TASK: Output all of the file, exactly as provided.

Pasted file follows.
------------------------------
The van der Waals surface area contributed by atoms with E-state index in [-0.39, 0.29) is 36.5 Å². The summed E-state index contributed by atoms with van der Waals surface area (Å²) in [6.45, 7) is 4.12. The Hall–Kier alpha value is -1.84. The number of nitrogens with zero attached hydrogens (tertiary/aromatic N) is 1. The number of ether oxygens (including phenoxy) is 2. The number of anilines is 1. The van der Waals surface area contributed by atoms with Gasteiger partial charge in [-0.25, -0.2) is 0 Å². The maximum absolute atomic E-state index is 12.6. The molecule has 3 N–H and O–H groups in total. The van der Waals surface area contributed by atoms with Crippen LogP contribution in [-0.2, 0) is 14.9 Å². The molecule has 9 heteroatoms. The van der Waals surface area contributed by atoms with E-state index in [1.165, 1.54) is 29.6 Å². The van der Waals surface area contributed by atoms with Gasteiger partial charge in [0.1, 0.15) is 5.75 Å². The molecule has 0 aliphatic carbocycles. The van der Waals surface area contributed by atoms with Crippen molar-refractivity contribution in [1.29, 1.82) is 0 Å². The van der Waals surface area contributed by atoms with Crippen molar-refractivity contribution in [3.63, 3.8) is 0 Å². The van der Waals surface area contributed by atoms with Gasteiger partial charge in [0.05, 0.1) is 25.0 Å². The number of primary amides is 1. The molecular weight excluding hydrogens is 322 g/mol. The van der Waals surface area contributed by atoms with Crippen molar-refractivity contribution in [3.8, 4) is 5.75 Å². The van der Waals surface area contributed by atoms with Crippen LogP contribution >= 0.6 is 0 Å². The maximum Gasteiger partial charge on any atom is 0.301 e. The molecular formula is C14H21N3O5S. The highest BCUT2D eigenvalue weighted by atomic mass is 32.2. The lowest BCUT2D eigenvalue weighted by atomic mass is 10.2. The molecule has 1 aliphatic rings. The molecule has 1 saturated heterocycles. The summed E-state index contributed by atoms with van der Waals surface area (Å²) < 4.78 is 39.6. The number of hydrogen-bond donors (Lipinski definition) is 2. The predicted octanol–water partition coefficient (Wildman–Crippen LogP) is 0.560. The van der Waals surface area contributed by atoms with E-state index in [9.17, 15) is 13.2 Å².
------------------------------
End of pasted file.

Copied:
The van der Waals surface area contributed by atoms with E-state index in [-0.39, 0.29) is 36.5 Å². The summed E-state index contributed by atoms with van der Waals surface area (Å²) in [6.45, 7) is 4.12. The Hall–Kier alpha value is -1.84. The number of nitrogens with zero attached hydrogens (tertiary/aromatic N) is 1. The number of ether oxygens (including phenoxy) is 2. The number of anilines is 1. The van der Waals surface area contributed by atoms with Gasteiger partial charge in [-0.25, -0.2) is 0 Å². The maximum absolute atomic E-state index is 12.6. The molecule has 3 N–H and O–H groups in total. The van der Waals surface area contributed by atoms with Crippen LogP contribution in [-0.2, 0) is 14.9 Å². The molecule has 9 heteroatoms. The van der Waals surface area contributed by atoms with E-state index in [1.165, 1.54) is 29.6 Å². The van der Waals surface area contributed by atoms with Gasteiger partial charge in [0.1, 0.15) is 5.75 Å². The molecule has 0 aliphatic carbocycles. The van der Waals surface area contributed by atoms with Crippen molar-refractivity contribution in [1.29, 1.82) is 0 Å². The van der Waals surface area contributed by atoms with Crippen molar-refractivity contribution in [3.63, 3.8) is 0 Å². The van der Waals surface area contributed by atoms with Gasteiger partial charge in [0.05, 0.1) is 25.0 Å². The number of primary amides is 1. The molecular weight excluding hydrogens is 322 g/mol. The van der Waals surface area contributed by atoms with Crippen molar-refractivity contribution in [3.8, 4) is 5.75 Å². The van der Waals surface area contributed by atoms with Crippen LogP contribution >= 0.6 is 0 Å². The maximum Gasteiger partial charge on any atom is 0.301 e. The molecular formula is C14H21N3O5S. The highest BCUT2D eigenvalue weighted by atomic mass is 32.2. The lowest BCUT2D eigenvalue weighted by atomic mass is 10.2. The molecule has 1 aliphatic rings. The molecule has 1 saturated heterocycles. The summed E-state index contributed by atoms with van der Waals surface area (Å²) < 4.78 is 39.6. The number of hydrogen-bond donors (Lipinski definition) is 2. The predicted octanol–water partition coefficient (Wildman–Crippen LogP) is 0.560. The van der Waals surface area contributed by atoms with E-state index in [9.17, 15) is 13.2 Å².